By the end of the 1970s however, many players of Capoeira Regional began to seek out the older Angola masters in order to connect with and understand the roots of the game. Capoeira Angola thus experienced a resurgence that involved a re-assessment of the traditional form of Capoeira. This may also have been because Capoeira began to be played outside of Brazil, where a greater number of capoeiristas became interested in Capoeira Angola (the bias of most Brazilians against elements of their country’s culture that come from Africa, especially those things that have a relationship to African traditions, could partly explain why outsiders could have more interest than Brazilian practitioners in the traditional form of the art).

It is worth noting that many feel that Capoeira Angola itself has changed from what it used to be 100 years ago. It is much more organized, and the style of play, though it is distinct from Capoeira Regional, has become very technical in some places. This is a natural outcome of having capoeira academies (in Portuguese, the word “academy” means the same as “gym” in English – a place of exercise), and classes for Capoeira Angola, where training goes on.

The game of o jogo de Capoeira Angola is a ritualized mock combat that is played with two players within a ring of people, known as a roda (pronounced “hoda”). The game is played to music, which is played by people who form one side of the roda. The musicians form the bateria which is normally composed of other players of the game, rather than specific band members. The objectives of the game are vague, and are largely dependent on the outcomes that are desired by the two players and the person who is in charge of the roda (usually the Mestre). In other words, there is no official winner or loser of the game.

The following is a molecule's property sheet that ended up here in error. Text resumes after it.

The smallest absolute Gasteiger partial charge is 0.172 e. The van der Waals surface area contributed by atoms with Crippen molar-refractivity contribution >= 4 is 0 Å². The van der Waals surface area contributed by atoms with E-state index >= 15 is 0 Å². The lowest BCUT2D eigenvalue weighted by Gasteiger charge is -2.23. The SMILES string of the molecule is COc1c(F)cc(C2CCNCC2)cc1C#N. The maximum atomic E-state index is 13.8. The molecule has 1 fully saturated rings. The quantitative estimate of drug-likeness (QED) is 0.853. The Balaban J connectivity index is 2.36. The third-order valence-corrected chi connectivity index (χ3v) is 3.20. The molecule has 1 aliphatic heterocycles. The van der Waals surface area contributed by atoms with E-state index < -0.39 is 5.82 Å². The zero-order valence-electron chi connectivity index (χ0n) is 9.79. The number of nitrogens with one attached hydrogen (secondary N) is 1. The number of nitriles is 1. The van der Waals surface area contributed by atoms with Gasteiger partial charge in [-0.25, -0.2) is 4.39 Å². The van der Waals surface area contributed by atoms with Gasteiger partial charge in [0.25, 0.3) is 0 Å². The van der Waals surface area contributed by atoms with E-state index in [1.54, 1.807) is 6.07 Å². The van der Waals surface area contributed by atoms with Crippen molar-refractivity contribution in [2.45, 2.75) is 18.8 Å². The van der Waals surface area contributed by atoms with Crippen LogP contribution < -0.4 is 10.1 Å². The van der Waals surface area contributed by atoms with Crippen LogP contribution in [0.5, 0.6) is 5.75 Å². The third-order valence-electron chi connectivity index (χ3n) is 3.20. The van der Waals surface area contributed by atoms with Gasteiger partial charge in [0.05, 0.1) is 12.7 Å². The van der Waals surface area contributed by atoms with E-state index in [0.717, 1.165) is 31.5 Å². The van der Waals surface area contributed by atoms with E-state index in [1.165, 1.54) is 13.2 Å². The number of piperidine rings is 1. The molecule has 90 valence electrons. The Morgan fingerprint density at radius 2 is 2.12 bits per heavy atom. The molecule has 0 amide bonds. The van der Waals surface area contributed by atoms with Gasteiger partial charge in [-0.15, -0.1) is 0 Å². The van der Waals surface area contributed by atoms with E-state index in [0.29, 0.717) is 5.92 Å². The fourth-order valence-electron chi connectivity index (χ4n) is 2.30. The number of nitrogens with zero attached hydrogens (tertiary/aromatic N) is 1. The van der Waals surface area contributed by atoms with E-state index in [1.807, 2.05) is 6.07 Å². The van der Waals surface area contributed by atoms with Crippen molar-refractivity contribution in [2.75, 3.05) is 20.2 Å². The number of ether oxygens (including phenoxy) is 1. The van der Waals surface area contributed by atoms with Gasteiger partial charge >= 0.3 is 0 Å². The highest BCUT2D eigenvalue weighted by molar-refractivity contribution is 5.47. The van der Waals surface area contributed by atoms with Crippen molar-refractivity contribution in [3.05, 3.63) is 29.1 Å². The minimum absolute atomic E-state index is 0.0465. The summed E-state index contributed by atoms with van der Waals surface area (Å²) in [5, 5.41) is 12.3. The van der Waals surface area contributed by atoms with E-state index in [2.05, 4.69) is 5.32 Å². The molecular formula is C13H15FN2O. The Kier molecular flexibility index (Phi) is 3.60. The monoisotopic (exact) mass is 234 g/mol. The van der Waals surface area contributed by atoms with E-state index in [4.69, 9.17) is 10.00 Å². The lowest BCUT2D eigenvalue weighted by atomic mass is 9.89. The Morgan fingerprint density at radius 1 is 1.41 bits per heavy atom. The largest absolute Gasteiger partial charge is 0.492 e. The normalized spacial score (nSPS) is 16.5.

Generally, practitioners attempt to cause their “camarada,” or comrade, to lose their balance, fall, or to put them in a position where they could not avoid a blow inflicted upon them (sort of a checkmate moment), while at the same time not letting the opponent do the same to them. J. Lowell Lewis, in his book Ring of Liberation, mentions that one particular master, Mestre Moraes says that the only objective of capoeira is “movimento só” or “just movement”. For Moraes, the game becomes about maximizing one’s own freedom of movement while restricting that of the opponents. Note that generally the game of Capoeira Angola is non-violent and any blows, or fast sweeps that may cause injury to an opponent are usually shown and not completed.

The movements used by the players in attack and defense are characterized by being “closed”, as opposed to open movements which offer the opportunity to be attacked. Being closed refers to an inability of the opponent to attack a weak point because it is covered by a part of the body that is not considered attackable in the game. Closed body parts are thighs, the back, the buttocks, and the arms. Areas considered open when left unguarded, and therefore vulnerable to attacks, are ankles, the head, the stomach and chest, and genitalia.

As well, many of the movements are done with one or both hands flat on the floor, and some without one or both feet on the floor. This is perhaps due to the importance which is placed on causing a fall in the game – the additional balance allowed by having additional points of contact with the floor defeat many of the leg-sweeping attacks, known as rasteira. Attacks almost always come in the form of kicks. There is speculation by many, but no clear reason as to why this is. Hands and arms are only used in occasional defensive postures, and are not used to attack except for dramatic purposes such as pantomiming the strike of a razorblade to a throat (in the past, capoeira was infamous as a dangerous sport where razor blades and knives were used, so the symbolic use of these implements are shown for dramatic effect). As well, movements are characterized by circles and flow.